Wednesday 11th May 2016
The conversion of 63 diesel-powered ‘black’ cabs in Birmingham to run on petrol engines using LPG-fuel has started under the city’s NOx Reduction Champions project.
As a result of the engine conversion, said Birmingham city council, the vehicles will be “Euro 6 compliant – the standard at which all vehicles within the scope of the city’s government-mandated Clean Air Zone will be exempt from any charges.”
The first five cabs, silver in colour,were booked into Harborne Garage last week to have the new LPG (liquefied petroleum gas)-fuelled engines fitted. The work is part of the NOx reduction project which is a partnership between the garage, engine manufacturer KMS and Birmingham City Council. The partnership is being further supported through collaboration with LPG supplier Autogas.
Clean Air Zone Anne Shaw, assistant director for transportation at Birmingham city council, said: “We have to introduce a Clean Air Zone as part of the Government’s strategy to bring the country into line with the law.
“The fact our city has an ageing fleet of cabs means we need to look at how we can work with drivers to re-profile the vehicles serving customers in the city as their impact on air quality is significant.
“Through the funding the council has successfully unlocked from the Government, we’ve been able to play a part in forming links with technology providers and engineers to come up with part of the solution to one of the city’s major public health issues.”
Ms Shaw added that the project is one of a package of measures and investment to encourage people to use other fuels and forms of transport in the city.
Linda Gomersall, general manager of Autogas, said: “Autogas Ltd is delighted to be working alongside Birmingham City Council as part of their ‘Birmingham NOx Reduction Champions’ project in retrofitting their taxi fleet to run on LPG.
“With an increase in levels of pollutants such as nitrogen dioxide that are harmful to human health, it remains imperative that these air quality issues are addressed in Birmingham and across the UK.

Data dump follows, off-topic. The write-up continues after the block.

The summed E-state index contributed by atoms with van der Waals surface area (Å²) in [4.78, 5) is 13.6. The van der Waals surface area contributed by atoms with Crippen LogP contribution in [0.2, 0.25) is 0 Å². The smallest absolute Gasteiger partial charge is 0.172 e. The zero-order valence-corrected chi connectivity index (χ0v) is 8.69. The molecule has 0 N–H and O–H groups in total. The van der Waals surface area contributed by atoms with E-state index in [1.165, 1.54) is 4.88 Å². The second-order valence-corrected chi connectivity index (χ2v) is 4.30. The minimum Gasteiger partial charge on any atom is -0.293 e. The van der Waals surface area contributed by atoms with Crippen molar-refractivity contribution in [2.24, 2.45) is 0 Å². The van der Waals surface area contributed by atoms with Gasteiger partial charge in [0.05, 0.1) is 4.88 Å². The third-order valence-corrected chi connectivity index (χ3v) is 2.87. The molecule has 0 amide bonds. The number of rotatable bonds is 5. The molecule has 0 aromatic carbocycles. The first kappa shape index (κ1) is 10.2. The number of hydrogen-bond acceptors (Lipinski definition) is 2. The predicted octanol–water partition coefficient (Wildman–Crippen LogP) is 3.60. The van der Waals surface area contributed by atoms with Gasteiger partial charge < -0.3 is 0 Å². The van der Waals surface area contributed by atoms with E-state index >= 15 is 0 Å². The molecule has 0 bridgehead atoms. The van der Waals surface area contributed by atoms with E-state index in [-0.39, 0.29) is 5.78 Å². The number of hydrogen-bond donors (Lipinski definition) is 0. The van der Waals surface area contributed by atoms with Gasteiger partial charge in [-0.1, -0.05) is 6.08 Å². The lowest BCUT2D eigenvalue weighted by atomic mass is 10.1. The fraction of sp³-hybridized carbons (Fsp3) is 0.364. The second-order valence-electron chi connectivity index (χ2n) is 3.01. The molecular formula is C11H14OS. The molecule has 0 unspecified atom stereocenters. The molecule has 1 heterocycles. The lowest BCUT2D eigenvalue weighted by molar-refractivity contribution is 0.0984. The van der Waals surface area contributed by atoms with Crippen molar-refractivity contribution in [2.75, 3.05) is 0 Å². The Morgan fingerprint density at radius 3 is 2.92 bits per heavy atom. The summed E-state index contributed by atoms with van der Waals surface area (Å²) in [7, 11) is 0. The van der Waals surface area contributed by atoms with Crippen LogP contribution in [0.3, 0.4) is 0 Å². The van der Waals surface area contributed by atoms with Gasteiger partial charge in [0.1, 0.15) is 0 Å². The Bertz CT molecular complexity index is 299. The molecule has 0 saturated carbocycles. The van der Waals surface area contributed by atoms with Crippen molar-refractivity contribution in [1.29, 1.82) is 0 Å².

“As such, Birmingham City Council should be highly commended for adopting measures such as retrofitting their taxi fleet to run on cleaner LPG fuel, demonstrating that both locally and nationally, they are already at the forefront of tackling air pollution from the most polluting vehicles and meeting the demands set out as part of the Government’s Clean Air Zones programme, well ahead of the deadline in 2020.”
£8,000 per taxi Autogas noted that the cost of repowering an existing diesel powered taxi to LPG costs approximately £8,000 and drivers are said to recoup the cost of conversion in less than two years.
The conversion work has been allocated to Harborne Garage and Steve Law from the garage said: “We are delighted to be awarded the Birmingham NOx Reduction Champions project contract. This is a moment in time that could change the iconic black cab that we know and love forever.
“Eighteen months ago we set out to provide a solution for this and so the team was created. “After many months of technical challenges the team achieved the goal of central Government approval of the Taxi TX1 and TX2 NOx reduction solution.
“We would like to take this opportunity to thank all of the team involved for achieving such a challenging task. With thanks to Autogas Ltd, Kronenburg Management Systems, Vogels and a special thanks to Sylvia Broadley at Birmingham city council for her long-standing support from concept to reality.
Photo: Harborne Garage where the conversion to LPG takes place, pictured are: Anne Shaw, assistant director for transportation at Birmingham city council, with Steve White of Harborne Garage
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